Where Shall I Go
Interview by Stefano Schirato
“I don’t think anyone will survive,” said Schiavone, repentant, in his secret testimony. “In Casal di Principe, Castel Volturno, and so on, the inhabitants are all at risk of dying from cancer within twenty years.” He was former treasurer of Casalesi clan controlling the territory in the so-called “Land of fires”: an area in Campania, situated among the province of Caserta and Naples, sadly known for being the most polluted area of this region, due to millions of toxic waste that have been illegally dumped here over the past 20 years.
Waste is not only buried underground, in fields where agriculture and farming are present, but also incinerated. The environmental disaster is the greatest in Italy, affecting not only soil, but also the aquifer. My work is actually made of two strands: on one hand, the story of a land, tormented by an underworld pollution, that’s sentencing the inhabitants to death; on the other hand, my purpose is to tell the story of its inhabitants: young children who died of cancer; inconsolable but courageous mothers, who unceasingly march and protest against this massacre; ill people, daily fighting to keep alive; teenagers who lost their parents and claim a better future. All these people united by the same destiny and by such a strong attachment to their origins that if you dare ask them why they don’t decide to move somewhere else, you might get an answer like “And where shall I go?".
Waste in Via “Cinquevie”, in the heart of the “Land of Fires.” April, 18 2015 Casalnuovo, Naples.
Casalnuovo is a small town within the so-called “Land of Fires,” an area in Campania between the province of Caserta and the province of Naples, sadly reknown for being the most polluted area of this region due to millions of tons of toxic waste that have been illegally dumped here over the past 20 years. The soil and groundwater have been polluted by illegal industrial dumping. Hidden underneath various sites in Campania, is dioxin, tetrachloride, lead, arsenic, PCBs, asbestos, industrial sludge, toxic solvents, and other chemicals seep into the soil and ground water. Casalnuovo-Napoli
Anna Russo, three years old, is fighting with acute lymphoblastic leukemia and is in a period of maintenance care. Anna is one of many young victims of an unfolding disaster that’s gone on for too long. Casoria, Naples
Pina Palma, 52 years old, wiping her eyes while she talks about her daughter Francesca, who died because of an acute lymphoblastic leukemia. She was only seven years old. Francesca is one of many young victims of an unfolding disaster, that’s gone on for too long. Villaricca, Naples
A member of the State Forestry Corp enters an illegal dump site, revealed by a penitent Carmine Schiavone, former high-ranking member of the Casalesi clan. Camorra ensured a measure of protection and silence by burying the waste in its backyard near Naples and the surrounding region of Campania, especially in small towns like Casal di Principe. Bosses often exert a powerful influence over the local economy and politicians. “The inhabitants are all at risk of dying from cancer within twenty years,” said Carmine Schiavone, repentant former treasurer of Casalesi clan, in his secret testimony. “In towns like Casapesenna, Casal di Principe, Castel Volturno, and so on, they have, perhaps, twenty years to live. In fact I don’t think anyone will survive.” Casal di Principe, Naples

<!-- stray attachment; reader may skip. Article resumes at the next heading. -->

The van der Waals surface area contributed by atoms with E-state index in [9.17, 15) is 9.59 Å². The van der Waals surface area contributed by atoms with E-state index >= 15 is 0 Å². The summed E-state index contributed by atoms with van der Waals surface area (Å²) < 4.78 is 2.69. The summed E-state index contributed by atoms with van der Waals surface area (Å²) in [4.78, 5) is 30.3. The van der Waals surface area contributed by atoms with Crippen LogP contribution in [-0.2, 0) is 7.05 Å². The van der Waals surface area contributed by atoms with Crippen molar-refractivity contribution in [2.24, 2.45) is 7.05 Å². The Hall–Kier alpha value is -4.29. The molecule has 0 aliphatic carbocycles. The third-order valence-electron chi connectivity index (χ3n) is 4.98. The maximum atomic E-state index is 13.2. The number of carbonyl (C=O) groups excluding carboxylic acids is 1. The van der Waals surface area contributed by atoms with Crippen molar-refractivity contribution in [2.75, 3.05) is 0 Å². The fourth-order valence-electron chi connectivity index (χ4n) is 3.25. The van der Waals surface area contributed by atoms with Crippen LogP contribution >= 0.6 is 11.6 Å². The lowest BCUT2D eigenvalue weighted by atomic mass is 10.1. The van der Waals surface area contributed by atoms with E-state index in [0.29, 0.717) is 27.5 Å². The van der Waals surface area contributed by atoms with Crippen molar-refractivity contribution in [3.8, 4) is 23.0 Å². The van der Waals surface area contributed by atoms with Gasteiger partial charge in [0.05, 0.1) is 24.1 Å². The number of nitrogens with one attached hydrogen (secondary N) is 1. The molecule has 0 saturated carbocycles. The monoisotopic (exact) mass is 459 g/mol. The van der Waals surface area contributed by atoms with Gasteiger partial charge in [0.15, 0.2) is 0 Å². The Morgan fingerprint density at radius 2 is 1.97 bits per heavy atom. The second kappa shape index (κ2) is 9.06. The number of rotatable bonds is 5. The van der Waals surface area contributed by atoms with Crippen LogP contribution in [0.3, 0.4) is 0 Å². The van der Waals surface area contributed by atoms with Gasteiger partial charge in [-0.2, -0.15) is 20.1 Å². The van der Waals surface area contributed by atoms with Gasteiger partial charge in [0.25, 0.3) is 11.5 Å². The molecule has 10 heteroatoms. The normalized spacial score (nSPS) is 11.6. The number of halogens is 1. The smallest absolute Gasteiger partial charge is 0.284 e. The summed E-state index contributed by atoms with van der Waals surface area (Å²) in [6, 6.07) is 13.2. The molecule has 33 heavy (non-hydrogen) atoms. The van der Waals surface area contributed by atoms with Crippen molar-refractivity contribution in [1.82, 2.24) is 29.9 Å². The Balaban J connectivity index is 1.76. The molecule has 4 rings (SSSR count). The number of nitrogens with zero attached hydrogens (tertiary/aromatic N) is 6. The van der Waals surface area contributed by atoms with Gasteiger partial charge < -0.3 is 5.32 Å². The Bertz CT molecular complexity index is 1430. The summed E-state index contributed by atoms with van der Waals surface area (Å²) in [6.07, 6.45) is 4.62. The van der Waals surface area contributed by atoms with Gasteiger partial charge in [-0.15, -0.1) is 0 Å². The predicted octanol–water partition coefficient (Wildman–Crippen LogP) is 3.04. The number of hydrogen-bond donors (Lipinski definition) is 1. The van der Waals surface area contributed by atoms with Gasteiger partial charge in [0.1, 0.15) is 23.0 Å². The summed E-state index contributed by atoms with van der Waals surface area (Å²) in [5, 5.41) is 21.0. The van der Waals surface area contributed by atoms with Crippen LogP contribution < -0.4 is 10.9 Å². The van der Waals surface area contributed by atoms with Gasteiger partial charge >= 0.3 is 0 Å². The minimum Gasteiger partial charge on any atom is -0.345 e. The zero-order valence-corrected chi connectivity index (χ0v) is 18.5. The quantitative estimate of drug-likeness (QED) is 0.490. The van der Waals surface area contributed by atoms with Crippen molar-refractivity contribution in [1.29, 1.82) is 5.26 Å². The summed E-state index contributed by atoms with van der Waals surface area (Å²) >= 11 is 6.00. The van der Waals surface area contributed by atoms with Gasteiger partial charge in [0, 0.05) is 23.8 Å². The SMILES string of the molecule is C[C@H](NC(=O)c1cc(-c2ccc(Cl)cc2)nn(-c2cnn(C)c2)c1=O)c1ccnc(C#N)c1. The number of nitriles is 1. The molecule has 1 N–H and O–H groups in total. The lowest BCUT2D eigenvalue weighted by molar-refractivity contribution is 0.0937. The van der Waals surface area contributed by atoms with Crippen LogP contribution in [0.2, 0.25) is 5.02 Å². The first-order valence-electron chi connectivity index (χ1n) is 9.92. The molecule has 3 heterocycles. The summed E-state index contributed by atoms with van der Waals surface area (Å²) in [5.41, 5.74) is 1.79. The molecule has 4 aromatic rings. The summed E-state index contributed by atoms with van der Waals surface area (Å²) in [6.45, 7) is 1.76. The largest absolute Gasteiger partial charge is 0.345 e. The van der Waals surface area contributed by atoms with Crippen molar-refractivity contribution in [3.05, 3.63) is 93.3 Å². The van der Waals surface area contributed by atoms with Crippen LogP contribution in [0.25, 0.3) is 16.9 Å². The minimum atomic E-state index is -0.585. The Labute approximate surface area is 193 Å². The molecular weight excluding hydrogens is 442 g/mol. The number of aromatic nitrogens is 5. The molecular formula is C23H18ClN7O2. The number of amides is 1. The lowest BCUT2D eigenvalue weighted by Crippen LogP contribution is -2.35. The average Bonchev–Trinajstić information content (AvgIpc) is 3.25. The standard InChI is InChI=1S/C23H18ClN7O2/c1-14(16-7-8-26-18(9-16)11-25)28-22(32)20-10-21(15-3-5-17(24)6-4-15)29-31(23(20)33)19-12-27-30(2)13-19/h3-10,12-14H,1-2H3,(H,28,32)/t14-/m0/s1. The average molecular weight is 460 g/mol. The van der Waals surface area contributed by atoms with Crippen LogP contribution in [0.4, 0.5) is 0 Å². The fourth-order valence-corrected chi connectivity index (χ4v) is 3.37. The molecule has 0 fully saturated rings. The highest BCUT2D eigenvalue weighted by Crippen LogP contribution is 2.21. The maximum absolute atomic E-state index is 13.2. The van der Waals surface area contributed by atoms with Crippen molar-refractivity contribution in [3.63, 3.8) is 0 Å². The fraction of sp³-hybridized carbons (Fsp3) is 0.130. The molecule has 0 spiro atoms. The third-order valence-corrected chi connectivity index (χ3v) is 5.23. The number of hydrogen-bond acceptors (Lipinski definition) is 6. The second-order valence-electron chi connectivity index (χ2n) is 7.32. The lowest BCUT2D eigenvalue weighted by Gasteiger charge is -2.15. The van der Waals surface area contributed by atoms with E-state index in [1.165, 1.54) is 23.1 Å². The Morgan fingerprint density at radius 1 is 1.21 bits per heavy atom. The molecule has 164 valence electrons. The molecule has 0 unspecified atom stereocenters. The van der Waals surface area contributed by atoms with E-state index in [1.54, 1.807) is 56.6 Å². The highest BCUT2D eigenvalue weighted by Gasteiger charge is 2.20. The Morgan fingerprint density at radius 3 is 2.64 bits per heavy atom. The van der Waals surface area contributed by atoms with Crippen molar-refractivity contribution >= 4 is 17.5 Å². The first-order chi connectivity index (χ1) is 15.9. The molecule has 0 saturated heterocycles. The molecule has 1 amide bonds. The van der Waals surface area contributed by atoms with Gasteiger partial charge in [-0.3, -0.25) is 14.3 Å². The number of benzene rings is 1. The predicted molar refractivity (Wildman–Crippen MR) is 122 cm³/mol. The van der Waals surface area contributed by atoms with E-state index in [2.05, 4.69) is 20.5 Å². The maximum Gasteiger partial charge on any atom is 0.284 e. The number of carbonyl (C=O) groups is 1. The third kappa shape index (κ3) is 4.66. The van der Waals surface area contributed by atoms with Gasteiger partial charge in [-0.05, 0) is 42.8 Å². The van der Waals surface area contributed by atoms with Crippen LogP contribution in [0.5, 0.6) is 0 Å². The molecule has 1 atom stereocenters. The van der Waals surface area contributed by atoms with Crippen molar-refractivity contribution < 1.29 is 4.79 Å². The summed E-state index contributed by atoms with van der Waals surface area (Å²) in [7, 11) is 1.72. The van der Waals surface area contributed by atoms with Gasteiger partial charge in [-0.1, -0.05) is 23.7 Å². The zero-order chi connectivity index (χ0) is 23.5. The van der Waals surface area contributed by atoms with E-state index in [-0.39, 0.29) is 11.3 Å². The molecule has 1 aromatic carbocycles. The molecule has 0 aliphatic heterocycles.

Christian Russo, three years old, is fighting with an acute lymphoblastic leukemia. Now is in the period of maintenance care.
Christian is one of many young victims of a unfolding disaster that’s gone on for too long. Casavatore, Naples
Lucia Veneroso, 22 years old, kisses her daughter Martina, five years old. Martina is struggling with bone sarcoma. The cancer has confined her to a wheelchair. After nine cycles of chemotherapy, she’s waiting for a transplant. Casoria, Naples
Funeral of Raffaela Loffredo, who died of cancer. She was 62 years old. Afragola, Naples
Rosa Bianco, 67 years old, shows me the notebook with the names of inhabitants of Terzigno, who fell ill with cancer.
In 2010, Rosa fell ill with leukemia and now she lives a life of medicines and chemotherapy cycles. In the last two years she has been collecting reports of all the sick people living around Cava Ranieri, a disused waste storage that has gradually become a stinky, poisoned lake full of leached toxic chemical.
Rosa has collected evidence of 120 tumors in her notebook so far. Thanks to her work, environmentalist lawyers Maria Rosaria Esposito and Mariella Stanziano are fighting to have local cancer registries updated and obtain proper drainage and environmental protection for the landfill.
The site was meant to be only temporary but delays and emergencies have always prevented drainage operations. Tarpaulin covers are torn by bad weather and rubbish has started to ferment. Terzigno, Naples
Luisa Crisci, 38 years old, graphic designer, is an activist and member of the association “Noi, genitori di tutti” (“We, everybody’s parents), founded to fight against the pollution in the “Land of Fires.” Her daughter, Alice, died in 2013 of a brain tumor when she was only three years old.
Today, Luisa has two children, a four year old boy and a new born. During protest marches against toxic fires and illegal waste, Luisa always carries this giant poster showing her daughter. Naples